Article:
As a seller—especially if you’re a smaller business pursuing larger buying organizations—you’re constantly trying to get prospects to understand what your company does, pay attention to you, and do business with you. To differentiate your company and avoid getting stuck in the box of the price/commodity equation, you need ways to highlight what makes you unique so you can compete beyond price. Here’s one strategy that works: Leverage the power of storytelling to connect with customers.
In a session at Ariba LIVE, Michael Margolis, CEO of Get Storied, an advisory and training company devoted to transformational storytelling, discussed how his clients have applied storytelling strategies to their company profiles, RFP responses, websites, and more to succeed in a business environment of disruptive change—and how you can do the same.
The increasing importance of story
In the networked economy, a growing number of buyers are recognizing that collaborating with sellers drives better results than a strict focus on price, and more are seeking to build partnerships that humanize business commerce. “Learning to do business in a new way will happen faster for smaller, more nimble companies than at the enterprise level. But the enterprises are going through a seismic shift as well,” Margolis says. “What we’ve seen is that storytelling specifically has jumped to the top of the agenda for many Fortune 500 CMOs.” This opens new doors for you as a seller.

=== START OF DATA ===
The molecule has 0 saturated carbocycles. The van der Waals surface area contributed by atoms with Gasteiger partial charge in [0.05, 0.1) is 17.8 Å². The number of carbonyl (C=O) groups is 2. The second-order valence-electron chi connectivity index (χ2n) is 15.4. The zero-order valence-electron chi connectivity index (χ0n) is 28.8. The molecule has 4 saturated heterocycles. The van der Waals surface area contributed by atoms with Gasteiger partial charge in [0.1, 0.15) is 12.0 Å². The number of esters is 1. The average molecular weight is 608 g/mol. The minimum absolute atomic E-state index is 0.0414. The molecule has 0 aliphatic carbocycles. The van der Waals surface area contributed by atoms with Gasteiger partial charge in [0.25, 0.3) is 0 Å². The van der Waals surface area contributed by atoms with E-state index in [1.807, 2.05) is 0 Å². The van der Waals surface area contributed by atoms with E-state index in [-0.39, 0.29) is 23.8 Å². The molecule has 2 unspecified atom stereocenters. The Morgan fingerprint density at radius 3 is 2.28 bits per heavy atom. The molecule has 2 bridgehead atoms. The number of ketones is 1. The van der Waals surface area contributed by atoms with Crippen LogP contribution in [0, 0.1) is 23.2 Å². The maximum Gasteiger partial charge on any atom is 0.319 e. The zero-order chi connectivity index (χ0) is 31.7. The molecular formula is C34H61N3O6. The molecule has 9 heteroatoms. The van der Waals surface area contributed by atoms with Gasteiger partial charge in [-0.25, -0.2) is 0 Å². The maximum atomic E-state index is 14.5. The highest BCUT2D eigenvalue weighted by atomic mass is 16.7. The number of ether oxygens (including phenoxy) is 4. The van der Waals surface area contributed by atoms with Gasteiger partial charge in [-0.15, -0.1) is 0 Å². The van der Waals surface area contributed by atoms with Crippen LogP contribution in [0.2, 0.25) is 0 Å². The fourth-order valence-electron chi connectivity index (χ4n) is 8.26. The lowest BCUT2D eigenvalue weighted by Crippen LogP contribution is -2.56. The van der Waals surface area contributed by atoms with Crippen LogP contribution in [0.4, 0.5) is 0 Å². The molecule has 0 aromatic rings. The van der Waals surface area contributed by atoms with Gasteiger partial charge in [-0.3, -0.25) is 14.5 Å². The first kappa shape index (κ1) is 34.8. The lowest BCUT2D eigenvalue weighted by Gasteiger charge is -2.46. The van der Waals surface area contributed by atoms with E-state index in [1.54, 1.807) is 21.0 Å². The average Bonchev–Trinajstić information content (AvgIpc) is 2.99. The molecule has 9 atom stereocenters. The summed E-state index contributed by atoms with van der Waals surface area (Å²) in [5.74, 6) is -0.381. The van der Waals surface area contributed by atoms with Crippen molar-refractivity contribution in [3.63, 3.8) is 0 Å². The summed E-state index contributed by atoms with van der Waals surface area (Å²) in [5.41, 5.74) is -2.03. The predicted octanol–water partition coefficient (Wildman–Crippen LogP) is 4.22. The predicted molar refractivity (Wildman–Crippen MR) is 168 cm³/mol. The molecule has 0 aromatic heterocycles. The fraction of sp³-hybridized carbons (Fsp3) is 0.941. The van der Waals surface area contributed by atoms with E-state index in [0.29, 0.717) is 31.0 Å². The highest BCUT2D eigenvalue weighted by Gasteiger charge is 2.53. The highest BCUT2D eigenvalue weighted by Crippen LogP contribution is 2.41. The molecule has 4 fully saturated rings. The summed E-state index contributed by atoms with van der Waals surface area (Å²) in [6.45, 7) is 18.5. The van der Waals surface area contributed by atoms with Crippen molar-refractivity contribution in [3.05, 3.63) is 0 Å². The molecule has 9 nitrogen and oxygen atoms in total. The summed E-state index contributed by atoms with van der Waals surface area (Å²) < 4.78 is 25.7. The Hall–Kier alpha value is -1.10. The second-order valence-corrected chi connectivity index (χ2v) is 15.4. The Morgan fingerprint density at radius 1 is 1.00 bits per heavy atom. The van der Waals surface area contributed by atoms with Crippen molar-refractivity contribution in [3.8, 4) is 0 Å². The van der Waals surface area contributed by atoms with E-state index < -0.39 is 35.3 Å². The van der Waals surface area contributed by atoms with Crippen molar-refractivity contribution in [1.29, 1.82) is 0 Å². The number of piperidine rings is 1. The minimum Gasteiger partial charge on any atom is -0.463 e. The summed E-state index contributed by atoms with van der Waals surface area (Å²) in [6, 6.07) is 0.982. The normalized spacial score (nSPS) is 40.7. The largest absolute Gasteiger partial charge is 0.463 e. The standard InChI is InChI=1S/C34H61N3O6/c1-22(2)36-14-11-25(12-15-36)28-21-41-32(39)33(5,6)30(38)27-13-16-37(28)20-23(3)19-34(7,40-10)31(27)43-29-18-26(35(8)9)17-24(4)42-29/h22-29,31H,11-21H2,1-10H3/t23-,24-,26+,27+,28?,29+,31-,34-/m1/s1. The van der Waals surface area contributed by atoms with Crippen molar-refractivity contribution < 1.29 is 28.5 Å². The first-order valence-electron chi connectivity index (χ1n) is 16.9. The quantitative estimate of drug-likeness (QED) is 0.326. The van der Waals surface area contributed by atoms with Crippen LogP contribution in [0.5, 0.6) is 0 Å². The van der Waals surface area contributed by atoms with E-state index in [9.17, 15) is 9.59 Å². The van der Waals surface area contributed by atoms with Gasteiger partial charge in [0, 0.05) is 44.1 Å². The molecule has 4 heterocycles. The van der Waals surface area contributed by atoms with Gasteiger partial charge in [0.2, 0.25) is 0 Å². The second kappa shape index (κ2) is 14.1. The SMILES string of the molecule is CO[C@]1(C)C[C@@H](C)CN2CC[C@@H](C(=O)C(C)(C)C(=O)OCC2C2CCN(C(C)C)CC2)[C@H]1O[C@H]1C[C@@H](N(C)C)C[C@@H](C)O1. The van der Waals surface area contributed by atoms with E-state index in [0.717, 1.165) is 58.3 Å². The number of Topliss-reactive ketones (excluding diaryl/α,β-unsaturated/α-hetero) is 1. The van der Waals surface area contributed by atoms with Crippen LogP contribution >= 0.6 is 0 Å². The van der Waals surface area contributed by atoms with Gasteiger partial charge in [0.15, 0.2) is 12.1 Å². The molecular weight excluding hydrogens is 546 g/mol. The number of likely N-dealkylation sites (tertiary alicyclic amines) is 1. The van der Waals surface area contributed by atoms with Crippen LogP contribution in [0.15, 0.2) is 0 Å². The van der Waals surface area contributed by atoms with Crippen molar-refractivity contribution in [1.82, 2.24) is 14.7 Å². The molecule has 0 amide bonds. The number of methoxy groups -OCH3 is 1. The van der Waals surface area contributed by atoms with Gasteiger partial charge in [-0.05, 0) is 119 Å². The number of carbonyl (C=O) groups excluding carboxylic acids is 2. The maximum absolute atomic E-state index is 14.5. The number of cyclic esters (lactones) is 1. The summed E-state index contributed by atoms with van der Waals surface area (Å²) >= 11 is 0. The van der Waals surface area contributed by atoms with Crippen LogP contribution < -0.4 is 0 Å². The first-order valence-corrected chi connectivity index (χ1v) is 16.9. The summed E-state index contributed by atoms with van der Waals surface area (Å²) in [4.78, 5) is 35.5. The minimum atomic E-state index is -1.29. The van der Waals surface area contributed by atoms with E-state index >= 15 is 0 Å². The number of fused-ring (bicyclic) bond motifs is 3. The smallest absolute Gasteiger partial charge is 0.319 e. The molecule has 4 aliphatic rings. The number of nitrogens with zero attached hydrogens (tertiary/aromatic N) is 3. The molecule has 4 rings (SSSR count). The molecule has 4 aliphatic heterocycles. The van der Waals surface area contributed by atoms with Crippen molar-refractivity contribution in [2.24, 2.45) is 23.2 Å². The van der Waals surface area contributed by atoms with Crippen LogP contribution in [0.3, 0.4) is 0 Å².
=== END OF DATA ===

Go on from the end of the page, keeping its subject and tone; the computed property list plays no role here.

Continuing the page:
“The opportunity for you right now,” Margolis says, “is to understand these storytelling principles so that people perceive what you have to offer is greater—so they’re not just judging you on the old commodified terms and treating you like everybody else. You have to find some way to elevate yourself.” How? The following guidelines can help.
Strategies for storytelling success
- Build trust with an accessible approach.
- Ditch the pitch. “We’ve been all taught like, ‘Okay, you’ve got 30 seconds, you’d better wow them with XYZ and talk about your value proposition,’” Margolis says. Yet being on the receiving end of a sales pitch actually makes people put their guard up, because they feel like they’re being attacked. And the endless demands on attention from today’s technological interconnectedness and social media saturation raise those defenses even more. “Our natural mode right now is to have really high filters and try to say ‘no’ as much as possible,” Margolis observes. “In that environment, you can’t force intimacy.” Instead, look for common ground by learning what customers care about and sharing what matters to you. This creates a sense of safety and comfort that improves conversion rates far more than any elevator speech.
- Monitor your motivation. “What’s going to make you stand out is that character; it’s the personality, the point of view,” Margolis says. But there’s a fine line between being appropriately personal and grabbing center stage, so remember what matters to the customer. “At the end of the day, you have to have relevance. When sharing your story, are you doing it for your own ego validation? Ask yourself: ‘Am I saying this just to prove myself or congratulate myself, or because this information is actually of benefit and value to my audience?’”